Review: The Lies of Locke Lamora by Scott Lynch

Book review of Scott Lynch’s The Lies of Locke Lamora

The Lies of Locke Lamora

Let the sun shine down.  On the other hand, if its looking overcast, there’s always the Falselight.

The Lies of Locke Lamora is an action-packed romp through high-society, with characters masquerading as everything from the lowest low-life to the most regal dandy and everyone else in between.  With hints of the fast-paced nature of The Da Vinci Code, the book jacket describes it as one part Robin Hood and one part Ocean’s Eleven, and the tale more than lives up to this description.  This book has all the best of the thieving lifestyle, from scaling towers six stories high, to impersonations of city officials, to some really sticky fight scenes.  While the accessibility of this book will appeal to just about anyone, there are definitely a few moments that would be hard to swallow for a younger crowd. This is an extremely fast-paced action adventure, broken up by flashbacks that somehow don’t hinder the pace in any way but only heighten the anticipation of getting back to the main storyline.

Locke Lamora and his band of Gentleman Bastards roam the streets of Camorr, taking part in all kinds of fantastic city intrigue.  Its no wonder that the rights to the film have already been picked up by Warner Brothers.  There are so many good one-liners and situational scenes in this book, its hard to imagine it not translating to the big screen.

Lynch does an above average job of characterization with the different members of the band, as well as the other citizens and denizens of Camorr.  The hero Locke is anything but; he’s your average Joe, or at least he appears to be.  Not having above average physical qualities certainly can have its advantages when theiving is your main source of income in a major port city.  His supporting band of Gentleman Bastards are the cream of Camorr’s thieving crop.  The background of each character is painted nicely, with new aspects and details of their training surfacing throughout the novel.  While you come to love Locke and his band of thieves, the mob bosses (which Lynch refers to as “Capas”), and other various characters truly bring this novel to life.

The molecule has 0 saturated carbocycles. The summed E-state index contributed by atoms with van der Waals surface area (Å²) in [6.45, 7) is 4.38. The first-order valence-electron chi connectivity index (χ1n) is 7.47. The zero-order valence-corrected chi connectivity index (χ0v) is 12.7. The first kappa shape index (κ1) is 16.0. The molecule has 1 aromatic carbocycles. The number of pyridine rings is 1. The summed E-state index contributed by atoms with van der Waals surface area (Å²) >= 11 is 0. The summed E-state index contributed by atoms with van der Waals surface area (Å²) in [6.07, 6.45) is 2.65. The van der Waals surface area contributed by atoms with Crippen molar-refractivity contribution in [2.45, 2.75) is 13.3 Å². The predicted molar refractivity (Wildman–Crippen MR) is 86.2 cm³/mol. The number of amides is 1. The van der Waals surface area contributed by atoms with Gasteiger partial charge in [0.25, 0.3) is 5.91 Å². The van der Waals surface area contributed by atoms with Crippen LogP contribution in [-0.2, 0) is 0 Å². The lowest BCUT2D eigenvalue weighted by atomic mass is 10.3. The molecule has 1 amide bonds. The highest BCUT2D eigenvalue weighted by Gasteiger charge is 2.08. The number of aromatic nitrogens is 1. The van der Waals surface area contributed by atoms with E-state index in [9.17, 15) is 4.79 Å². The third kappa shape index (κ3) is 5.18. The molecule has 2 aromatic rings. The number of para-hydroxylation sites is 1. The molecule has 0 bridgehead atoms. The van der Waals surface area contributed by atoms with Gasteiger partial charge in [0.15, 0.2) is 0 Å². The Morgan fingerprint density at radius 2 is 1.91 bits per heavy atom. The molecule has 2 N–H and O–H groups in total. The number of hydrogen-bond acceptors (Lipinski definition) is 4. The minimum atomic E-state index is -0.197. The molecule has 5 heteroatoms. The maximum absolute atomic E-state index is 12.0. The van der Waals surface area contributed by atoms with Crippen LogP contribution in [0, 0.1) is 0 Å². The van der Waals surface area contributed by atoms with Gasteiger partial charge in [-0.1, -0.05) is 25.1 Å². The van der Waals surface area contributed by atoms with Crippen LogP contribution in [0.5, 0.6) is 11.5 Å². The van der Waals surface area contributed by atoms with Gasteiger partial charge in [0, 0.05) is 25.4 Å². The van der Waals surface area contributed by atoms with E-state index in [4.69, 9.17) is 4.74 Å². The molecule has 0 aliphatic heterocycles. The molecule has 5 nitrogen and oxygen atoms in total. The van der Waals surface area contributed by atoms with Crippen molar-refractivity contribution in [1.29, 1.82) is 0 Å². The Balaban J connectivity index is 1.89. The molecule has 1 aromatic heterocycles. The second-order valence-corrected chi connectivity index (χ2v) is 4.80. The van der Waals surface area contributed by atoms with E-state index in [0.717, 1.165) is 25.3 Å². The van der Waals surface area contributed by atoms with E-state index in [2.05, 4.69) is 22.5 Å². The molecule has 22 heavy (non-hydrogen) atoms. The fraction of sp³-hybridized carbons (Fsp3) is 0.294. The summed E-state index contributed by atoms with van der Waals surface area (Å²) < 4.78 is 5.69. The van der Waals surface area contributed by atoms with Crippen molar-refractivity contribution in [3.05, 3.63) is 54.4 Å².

The various escapades take place to the backdrop of the city of Camorr which is original as it is deadly.  From true beauty to obscene brothels, this book runs the gambit of city life.  Scenes range from the most miniscule, dingiest bar you could imagine to the grandest of the grand stages. From new takes on ancient Roman Colosseum-style fighting, to an intricate network of towers and lavish festivals, Lynch paints a vivid picture of an ancient (or modernly regressed?) city in its prime.

What really shines in Lamora’s first effort is his ability to constantly build up the sense that there’s absolutely no way Locke and his fellow thieves are going to be able to accomplish their current task at hand, only to have them weasel their way out, around, or straight through whatever seems to be in their way.  Coupled with fantastic dialogue, this is a one-two punch that can’t miss.  One scene in particular stands our where we find Locke is haggling with a store merchant.  Its simply some of the best fast-paced dialog I’ve read in years.  Lynch captures moments like I’ve never read on paper.  They range from the intense:

Let’s start wobbling, shall we? said Locke’s knees, but this offer was met by a counterproposal from his better judgment to simply freeze up and do nothing, like a man treading water who sees a tall black fin coming straight at him.

To the just plain hilarious:

“What?” Sofia squeaked like a girl of eight.  A particularly squeaky girl of eight, much accustomed to squeaking, loudly.

Note to self: Use the same word three times in two sentences the next time I’m trying to be funny.

Rarely does a novel come along that is as brilliantly woven as Scott Lynch’s first venture into the fantasy genre.  The Lies of Locke Lamora truly sings a sweet symphony of subterfuge.  I have to say that this is the most complete action fantasy novel I have ever read.  It will be interesting to see where Lynch takes it for the next six novels.  If there are as many twists and turns as he’s delivered in his first book, this is one reader who will be back to join the Gentleman Bastards on many, many adventures to come.

You can purchase The Lies of Locke Lamora over at

Fantasy Book News Ratings

  • Overall: 8 out of 10
  • Plot Originality
  • Setting Development
  • Characterization
  • Dialog
  • Pace

Fan Ratings

Interview with Scott Lynch on The Lies of Locke Lamora

Categories: Reviews, Scott Lynch, The Gentleman Bastards Cycle | Tags: , , , | 2 Comments

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2 thoughts on “Review: The Lies of Locke Lamora by Scott Lynch

  1. Pingback: Book review of The Name of the Wind by Patrick Rothfuss | Fantasy Book News

  2. Pingback: Fantasy Book News » Blog Archive » Top 10 Fantasy Books of 2009

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